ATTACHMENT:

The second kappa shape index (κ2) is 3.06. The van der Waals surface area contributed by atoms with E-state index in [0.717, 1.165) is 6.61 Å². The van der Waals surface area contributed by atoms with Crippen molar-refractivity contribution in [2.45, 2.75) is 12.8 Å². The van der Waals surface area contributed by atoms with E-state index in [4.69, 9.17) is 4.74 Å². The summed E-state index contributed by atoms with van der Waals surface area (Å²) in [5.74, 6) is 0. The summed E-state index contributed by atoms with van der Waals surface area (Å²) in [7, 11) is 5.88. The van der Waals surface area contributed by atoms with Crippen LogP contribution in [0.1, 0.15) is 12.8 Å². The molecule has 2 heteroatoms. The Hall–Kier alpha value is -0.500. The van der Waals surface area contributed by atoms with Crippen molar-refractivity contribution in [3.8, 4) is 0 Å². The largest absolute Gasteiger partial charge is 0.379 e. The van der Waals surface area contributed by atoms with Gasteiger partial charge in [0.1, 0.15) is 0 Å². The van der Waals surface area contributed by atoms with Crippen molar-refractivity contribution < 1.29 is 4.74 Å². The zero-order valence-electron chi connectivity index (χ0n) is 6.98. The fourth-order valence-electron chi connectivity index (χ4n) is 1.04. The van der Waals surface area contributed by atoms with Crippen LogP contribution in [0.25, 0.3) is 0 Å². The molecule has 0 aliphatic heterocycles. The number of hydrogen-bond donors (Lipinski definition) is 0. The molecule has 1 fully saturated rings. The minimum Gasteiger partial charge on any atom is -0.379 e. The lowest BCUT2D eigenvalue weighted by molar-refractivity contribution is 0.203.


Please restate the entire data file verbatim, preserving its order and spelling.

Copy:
The second kappa shape index (κ2) is 3.06. The van der Waals surface area contributed by atoms with E-state index in [0.717, 1.165) is 6.61 Å². The van der Waals surface area contributed by atoms with Crippen molar-refractivity contribution in [2.45, 2.75) is 12.8 Å². The van der Waals surface area contributed by atoms with E-state index in [4.69, 9.17) is 4.74 Å². The summed E-state index contributed by atoms with van der Waals surface area (Å²) in [5.74, 6) is 0. The summed E-state index contributed by atoms with van der Waals surface area (Å²) in [7, 11) is 5.88. The van der Waals surface area contributed by atoms with Crippen LogP contribution in [0.1, 0.15) is 12.8 Å². The molecule has 2 heteroatoms. The Hall–Kier alpha value is -0.500. The van der Waals surface area contributed by atoms with Crippen molar-refractivity contribution in [3.8, 4) is 0 Å². The largest absolute Gasteiger partial charge is 0.379 e. The van der Waals surface area contributed by atoms with Gasteiger partial charge in [0.1, 0.15) is 0 Å². The van der Waals surface area contributed by atoms with Crippen molar-refractivity contribution < 1.29 is 4.74 Å². The zero-order valence-electron chi connectivity index (χ0n) is 6.98. The fourth-order valence-electron chi connectivity index (χ4n) is 1.04. The van der Waals surface area contributed by atoms with Crippen LogP contribution in [0.25, 0.3) is 0 Å². The molecule has 0 aliphatic heterocycles. The number of hydrogen-bond donors (Lipinski definition) is 0. The molecule has 1 fully saturated rings. The minimum Gasteiger partial charge on any atom is -0.379 e. The lowest BCUT2D eigenvalue weighted by molar-refractivity contribution is 0.203.